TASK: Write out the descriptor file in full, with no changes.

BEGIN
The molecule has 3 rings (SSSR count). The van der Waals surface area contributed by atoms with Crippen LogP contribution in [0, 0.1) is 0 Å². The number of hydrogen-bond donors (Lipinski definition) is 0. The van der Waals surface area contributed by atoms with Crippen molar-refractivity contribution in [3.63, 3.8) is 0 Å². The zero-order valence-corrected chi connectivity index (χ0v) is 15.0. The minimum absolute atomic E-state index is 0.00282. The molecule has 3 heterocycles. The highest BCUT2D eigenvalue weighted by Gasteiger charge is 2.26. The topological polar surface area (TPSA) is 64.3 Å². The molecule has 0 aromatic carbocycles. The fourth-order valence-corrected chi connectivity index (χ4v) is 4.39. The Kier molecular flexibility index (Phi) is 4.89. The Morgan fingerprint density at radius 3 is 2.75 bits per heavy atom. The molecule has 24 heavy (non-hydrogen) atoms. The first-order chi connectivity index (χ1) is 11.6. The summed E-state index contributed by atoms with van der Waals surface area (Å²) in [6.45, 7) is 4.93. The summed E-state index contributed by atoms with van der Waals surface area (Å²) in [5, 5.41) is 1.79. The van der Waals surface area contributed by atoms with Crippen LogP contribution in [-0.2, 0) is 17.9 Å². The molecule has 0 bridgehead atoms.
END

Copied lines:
The molecule has 3 rings (SSSR count). The van der Waals surface area contributed by atoms with Crippen LogP contribution in [0, 0.1) is 0 Å². The number of hydrogen-bond donors (Lipinski definition) is 0. The van der Waals surface area contributed by atoms with Crippen molar-refractivity contribution in [3.63, 3.8) is 0 Å². The zero-order valence-corrected chi connectivity index (χ0v) is 15.0. The minimum absolute atomic E-state index is 0.00282. The molecule has 3 heterocycles. The highest BCUT2D eigenvalue weighted by Gasteiger charge is 2.26. The topological polar surface area (TPSA) is 64.3 Å². The molecule has 0 aromatic carbocycles. The fourth-order valence-corrected chi connectivity index (χ4v) is 4.39. The Kier molecular flexibility index (Phi) is 4.89. The Morgan fingerprint density at radius 3 is 2.75 bits per heavy atom. The molecule has 24 heavy (non-hydrogen) atoms. The first-order chi connectivity index (χ1) is 11.6. The summed E-state index contributed by atoms with van der Waals surface area (Å²) in [6.45, 7) is 4.93. The summed E-state index contributed by atoms with van der Waals surface area (Å²) in [5, 5.41) is 1.79. The van der Waals surface area contributed by atoms with Crippen LogP contribution in [-0.2, 0) is 17.9 Å². The molecule has 0 bridgehead atoms.